The immediate answer is that the gatekeepers included the very same officers who were allegedly in league with the inmates. The broader answer involves mismanagement by the jail’s corrections department administrators.
Under the system in place at the jail, corrections officers cycled through duty at the main entrance; in other words, the same guards who patrolled the cellblocks took turns working as gatekeepers. This ensured that bad apples — and it may turn out that there were more than 13 — periodically or frequently controlled what came inside the walls.
The result was that the guards now under indictment, who are female, could allegedly pass through the main entrance with contraband tucked into their hair orunderclothes or concealed internally. As the indictment noted, they underwent pat-downs that were cursory at best, and much of the contraband, especially the drugs, did not trigger the metal detectors at the entrance.
It‘s a rudimentary precaution, and sound management, to require that guards at the gate are among the most trusted and carefully monitored of the jail’s 450 employees and that they do not rotate with guards inside the cellblocks.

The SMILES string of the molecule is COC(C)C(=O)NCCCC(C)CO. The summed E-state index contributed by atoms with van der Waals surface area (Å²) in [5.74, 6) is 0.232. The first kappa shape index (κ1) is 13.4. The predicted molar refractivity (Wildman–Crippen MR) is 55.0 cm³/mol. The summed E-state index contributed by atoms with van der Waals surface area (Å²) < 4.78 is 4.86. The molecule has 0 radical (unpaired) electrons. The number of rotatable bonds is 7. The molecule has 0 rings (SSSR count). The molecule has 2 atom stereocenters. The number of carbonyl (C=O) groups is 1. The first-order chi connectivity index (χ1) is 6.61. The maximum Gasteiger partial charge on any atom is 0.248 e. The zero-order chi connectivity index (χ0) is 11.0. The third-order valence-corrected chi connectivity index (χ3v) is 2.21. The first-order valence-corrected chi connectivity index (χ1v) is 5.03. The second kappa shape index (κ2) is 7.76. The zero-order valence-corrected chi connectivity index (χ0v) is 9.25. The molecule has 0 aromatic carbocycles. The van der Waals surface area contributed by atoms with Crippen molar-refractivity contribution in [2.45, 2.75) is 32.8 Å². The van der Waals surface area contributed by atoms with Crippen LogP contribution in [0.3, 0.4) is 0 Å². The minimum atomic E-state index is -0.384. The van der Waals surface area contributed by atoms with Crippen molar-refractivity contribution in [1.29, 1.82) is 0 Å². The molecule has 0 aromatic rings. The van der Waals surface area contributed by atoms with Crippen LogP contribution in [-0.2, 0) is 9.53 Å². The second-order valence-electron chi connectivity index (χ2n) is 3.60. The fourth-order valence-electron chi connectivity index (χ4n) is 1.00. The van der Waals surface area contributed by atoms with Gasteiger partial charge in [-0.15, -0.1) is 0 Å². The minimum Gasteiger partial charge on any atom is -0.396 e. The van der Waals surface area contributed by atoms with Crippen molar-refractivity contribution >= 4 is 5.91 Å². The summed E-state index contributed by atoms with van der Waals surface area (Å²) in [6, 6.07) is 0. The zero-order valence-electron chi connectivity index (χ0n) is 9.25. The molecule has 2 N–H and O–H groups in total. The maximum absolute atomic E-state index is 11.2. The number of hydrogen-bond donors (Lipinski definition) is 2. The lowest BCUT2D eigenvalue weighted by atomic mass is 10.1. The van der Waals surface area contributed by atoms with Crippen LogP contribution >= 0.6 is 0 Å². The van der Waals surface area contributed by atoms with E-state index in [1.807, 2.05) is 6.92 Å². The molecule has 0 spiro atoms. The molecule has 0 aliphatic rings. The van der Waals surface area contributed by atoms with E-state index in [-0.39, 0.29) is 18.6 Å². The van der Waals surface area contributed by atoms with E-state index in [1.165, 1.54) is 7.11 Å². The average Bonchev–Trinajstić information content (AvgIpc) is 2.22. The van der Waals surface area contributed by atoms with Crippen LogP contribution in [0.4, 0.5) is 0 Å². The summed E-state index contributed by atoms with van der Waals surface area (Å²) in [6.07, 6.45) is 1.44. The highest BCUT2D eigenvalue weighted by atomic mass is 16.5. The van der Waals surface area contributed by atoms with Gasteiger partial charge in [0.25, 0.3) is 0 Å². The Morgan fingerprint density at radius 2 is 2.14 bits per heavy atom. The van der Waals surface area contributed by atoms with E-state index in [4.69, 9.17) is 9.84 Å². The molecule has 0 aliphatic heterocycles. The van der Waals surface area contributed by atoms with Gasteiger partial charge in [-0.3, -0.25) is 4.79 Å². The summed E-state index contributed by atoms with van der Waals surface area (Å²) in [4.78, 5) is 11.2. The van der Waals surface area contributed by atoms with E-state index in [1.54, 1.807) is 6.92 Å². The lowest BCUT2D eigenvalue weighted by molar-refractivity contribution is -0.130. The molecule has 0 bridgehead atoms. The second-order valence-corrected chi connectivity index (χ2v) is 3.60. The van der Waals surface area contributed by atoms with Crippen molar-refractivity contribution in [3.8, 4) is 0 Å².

Equally important is that the state establish a workable regime under which corrections officers are disciplined or fired when they flout the rules. According to the federal indictment, the guards who teamed up, and bedded down, with inmates in Baltimore faced no realistic prospect of punishment. Even though their actions were clearly prohibited and illegal, the indictment said, red tape “made the prospect of actual punishment very remote. Often suspected corrections officers were merely transferred to another facility in the immediate vicinity.”
The absurd situation described in the indictment took root at least partly because of a “bill of rights” for corrections officers, backed by Gov. Martin O’Malley (D) and enacted by the Maryland legislature in 2010 at the behest of the guards union, the American Federation of State, County and Municipal Employees. This bill of rights grants extraordinary protections to guards, including shielding them from threats of prosecution, transfer, dismissal or even disciplinary action during questioning for suspected wrongdoing.
Aides to Mr. O’Malley have downplayed the role of the guards’ bill of rights in the jail scandal. But the FBI recorded at least one indicted officer, Kimberly Dennis, saying she had been transferred from one facility “basically because I’m dirty.”
Dirty officers should be fired, not transferred. At the least, state lawmakers should revisit the guards’ bill of rights.